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Demonetisation: Why Narendra Modi’s note ban move was necessary

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May be the effects of Demonetisation on terrorism……….

Demonetisation: Why Narendra Modi’s note ban move was necessary

Demonetisation was necessary to deal with the country’s ‘conflict trap’


Data from South Asia Terrorism Portal states that over 700 terror-related deaths have occurred in India each year since 2014.----------------------------------------------------------------------------------------------------------------------------------------------

Demonetisation is a harsh measure that is expected to work as a double-edged sword, to primarily kill two among the several demons plaguing the Indian economy. On the one hand, demonetisation is an attempt to bring substantial amount of black money into the economy with crackdown on corruption; and on the other, to disrupt the funding of terrorist activities which have been surviving on counterfeit currency.

Since a lot is being written about the first aspect, we consciously begin with the second and address the importance of mitigating conflicts and promoting peace. Data from South Asia Terrorism Portal states that over 700 terror-related deaths (including civilians, security personnel and terrorists) have occurred in India each year since 2014, of which a large component is on account of either left-wing extremism or terrorism in Jammu and Kashmir. Until November 2016, 789 fatalities had taken place due to conflicts, of which 230 were in J&K, and 386 because of Left-wing extremism. Of the 230 deaths in J&K, 11 were civilians, 73 security personnel, and 146 terrorists. Children missing schools, businesses remaining closed, and governments allocating resources to less productive services such as defence, impedes both the present and future growth potential of the region. Rightly, Collier in his 2007 book titled ‘The Bottom Billion’ cited ‘conflict trap’ as one of the four development traps, besides natural resource trap, being landlocked with bad neighbours, and bad governance. Conflicts have large economic costs, and the longer a country stays in a state of conflict, the more these costs are. In 2007, cessation of violence was expected to generate a “peace dividend” approximating 13% of the 2007 gross world product! The dynamic component of the peace dividend comes from the total additional economic output likely to occur due to the liberation of human, social and physical capital, which was suppressed by violence. Static peace dividend, on the other hand, accrues from the economic activity that would be transferred from violence-related industries to peace-related industries.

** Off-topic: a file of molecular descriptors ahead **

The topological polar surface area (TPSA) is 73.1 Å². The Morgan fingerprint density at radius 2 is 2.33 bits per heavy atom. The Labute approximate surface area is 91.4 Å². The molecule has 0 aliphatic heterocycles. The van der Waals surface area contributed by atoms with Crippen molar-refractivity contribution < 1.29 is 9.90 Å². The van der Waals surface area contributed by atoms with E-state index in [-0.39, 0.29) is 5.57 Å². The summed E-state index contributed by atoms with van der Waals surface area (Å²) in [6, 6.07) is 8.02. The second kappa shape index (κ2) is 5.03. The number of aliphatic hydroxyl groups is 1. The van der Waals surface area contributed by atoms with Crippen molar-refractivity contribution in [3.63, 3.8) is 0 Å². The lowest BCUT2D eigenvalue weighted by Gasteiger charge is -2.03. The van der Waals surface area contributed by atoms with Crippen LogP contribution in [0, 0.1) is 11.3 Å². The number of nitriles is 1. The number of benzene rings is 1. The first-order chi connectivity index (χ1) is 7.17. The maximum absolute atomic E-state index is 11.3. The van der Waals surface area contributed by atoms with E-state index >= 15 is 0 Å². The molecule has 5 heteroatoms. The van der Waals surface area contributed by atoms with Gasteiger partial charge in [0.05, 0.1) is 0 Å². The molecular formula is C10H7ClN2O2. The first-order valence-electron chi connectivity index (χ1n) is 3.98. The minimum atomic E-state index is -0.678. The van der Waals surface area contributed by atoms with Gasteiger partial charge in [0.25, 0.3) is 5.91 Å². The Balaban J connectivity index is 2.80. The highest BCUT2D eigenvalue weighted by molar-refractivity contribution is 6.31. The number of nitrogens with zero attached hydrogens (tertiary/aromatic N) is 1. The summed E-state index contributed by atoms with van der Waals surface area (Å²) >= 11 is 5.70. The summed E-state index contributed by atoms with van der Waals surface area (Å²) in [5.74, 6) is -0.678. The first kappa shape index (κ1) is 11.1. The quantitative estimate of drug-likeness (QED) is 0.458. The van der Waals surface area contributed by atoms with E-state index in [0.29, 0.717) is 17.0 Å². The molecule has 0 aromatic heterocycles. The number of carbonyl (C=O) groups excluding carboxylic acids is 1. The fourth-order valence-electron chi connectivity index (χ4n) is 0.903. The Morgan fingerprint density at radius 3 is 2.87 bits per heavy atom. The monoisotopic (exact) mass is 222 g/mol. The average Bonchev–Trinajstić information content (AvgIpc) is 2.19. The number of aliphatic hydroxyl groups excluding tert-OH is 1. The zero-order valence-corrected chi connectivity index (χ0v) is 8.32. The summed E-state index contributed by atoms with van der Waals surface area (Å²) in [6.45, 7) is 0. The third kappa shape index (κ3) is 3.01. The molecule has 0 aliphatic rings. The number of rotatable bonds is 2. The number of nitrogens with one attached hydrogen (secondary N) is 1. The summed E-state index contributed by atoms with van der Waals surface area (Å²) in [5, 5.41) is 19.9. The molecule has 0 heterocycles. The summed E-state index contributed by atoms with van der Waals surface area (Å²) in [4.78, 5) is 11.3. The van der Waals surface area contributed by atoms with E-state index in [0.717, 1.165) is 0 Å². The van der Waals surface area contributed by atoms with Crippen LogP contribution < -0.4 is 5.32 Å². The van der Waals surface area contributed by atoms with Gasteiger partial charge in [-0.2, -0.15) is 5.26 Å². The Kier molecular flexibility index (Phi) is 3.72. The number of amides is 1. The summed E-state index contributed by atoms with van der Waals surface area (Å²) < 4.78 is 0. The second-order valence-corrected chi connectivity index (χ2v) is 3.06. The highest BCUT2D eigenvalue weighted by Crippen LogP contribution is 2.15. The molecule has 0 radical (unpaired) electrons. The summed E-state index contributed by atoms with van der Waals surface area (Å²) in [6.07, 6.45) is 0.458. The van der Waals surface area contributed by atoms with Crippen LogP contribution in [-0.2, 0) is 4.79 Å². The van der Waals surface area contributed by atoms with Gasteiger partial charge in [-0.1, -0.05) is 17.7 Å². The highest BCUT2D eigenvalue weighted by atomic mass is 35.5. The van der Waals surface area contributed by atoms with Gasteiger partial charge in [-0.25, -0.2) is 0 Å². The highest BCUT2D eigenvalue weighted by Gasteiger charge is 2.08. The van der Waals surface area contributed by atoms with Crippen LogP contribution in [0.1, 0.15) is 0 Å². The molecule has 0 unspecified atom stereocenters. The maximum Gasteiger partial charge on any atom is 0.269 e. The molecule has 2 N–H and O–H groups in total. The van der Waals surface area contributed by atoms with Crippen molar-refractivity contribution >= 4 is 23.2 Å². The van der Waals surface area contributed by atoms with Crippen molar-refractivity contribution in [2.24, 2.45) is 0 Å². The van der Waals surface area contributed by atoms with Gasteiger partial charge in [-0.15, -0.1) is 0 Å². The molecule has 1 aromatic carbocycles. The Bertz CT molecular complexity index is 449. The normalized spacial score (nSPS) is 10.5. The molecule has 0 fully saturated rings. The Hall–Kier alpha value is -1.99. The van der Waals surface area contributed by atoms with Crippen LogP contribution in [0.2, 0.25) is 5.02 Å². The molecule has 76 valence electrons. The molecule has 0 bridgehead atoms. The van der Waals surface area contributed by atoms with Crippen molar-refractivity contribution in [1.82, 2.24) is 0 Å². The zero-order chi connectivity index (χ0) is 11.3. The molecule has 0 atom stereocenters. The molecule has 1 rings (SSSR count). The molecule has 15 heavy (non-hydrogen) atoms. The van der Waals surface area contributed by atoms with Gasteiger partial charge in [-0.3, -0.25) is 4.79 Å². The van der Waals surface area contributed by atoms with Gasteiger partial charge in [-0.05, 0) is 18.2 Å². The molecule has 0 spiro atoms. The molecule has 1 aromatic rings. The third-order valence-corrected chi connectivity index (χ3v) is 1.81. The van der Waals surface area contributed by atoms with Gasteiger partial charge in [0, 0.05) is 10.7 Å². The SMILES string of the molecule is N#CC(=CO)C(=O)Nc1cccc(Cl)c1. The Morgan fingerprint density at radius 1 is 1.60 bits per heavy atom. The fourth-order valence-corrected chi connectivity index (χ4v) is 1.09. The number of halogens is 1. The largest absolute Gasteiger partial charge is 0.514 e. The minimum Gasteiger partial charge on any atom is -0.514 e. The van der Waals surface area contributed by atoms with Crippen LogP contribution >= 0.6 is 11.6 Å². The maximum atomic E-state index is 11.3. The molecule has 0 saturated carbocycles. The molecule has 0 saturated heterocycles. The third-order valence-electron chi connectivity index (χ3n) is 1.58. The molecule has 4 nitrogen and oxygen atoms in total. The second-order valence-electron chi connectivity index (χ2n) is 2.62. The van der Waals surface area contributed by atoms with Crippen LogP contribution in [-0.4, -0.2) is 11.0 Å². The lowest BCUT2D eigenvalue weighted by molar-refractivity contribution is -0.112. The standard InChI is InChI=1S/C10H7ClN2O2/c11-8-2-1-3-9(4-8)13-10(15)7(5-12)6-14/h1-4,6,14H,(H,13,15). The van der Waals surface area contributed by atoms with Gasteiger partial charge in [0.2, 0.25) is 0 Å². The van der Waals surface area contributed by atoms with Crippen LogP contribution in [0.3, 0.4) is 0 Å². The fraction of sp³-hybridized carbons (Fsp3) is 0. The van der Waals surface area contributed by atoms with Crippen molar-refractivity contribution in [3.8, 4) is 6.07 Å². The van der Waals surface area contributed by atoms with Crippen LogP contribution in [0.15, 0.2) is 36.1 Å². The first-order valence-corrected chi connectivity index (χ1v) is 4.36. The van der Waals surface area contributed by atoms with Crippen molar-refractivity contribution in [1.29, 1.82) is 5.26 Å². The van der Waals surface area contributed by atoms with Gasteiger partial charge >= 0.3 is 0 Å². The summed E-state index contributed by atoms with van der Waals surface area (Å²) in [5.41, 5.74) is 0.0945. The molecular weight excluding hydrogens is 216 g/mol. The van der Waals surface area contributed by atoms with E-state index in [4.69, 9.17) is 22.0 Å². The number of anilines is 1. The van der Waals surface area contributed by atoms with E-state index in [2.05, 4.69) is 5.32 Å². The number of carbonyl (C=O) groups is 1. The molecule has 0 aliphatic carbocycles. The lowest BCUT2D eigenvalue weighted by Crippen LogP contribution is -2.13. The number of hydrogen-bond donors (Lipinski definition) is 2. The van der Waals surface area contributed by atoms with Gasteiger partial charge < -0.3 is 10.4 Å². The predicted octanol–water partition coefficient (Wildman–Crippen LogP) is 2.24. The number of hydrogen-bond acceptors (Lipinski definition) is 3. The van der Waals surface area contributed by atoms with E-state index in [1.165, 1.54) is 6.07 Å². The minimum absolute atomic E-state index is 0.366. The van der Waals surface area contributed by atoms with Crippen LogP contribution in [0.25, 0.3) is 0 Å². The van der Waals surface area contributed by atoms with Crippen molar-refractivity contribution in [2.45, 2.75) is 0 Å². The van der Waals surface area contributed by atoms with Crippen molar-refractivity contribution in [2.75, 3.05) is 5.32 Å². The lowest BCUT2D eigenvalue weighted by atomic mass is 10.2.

So, the question that arises is how can demonetisation bring peace?

Undoubtedly, this shall be a major win for the nation.

Read more at: http://www.financialexpress.com/opi...dra-modis-note-ban-move-was-necessary/507513/
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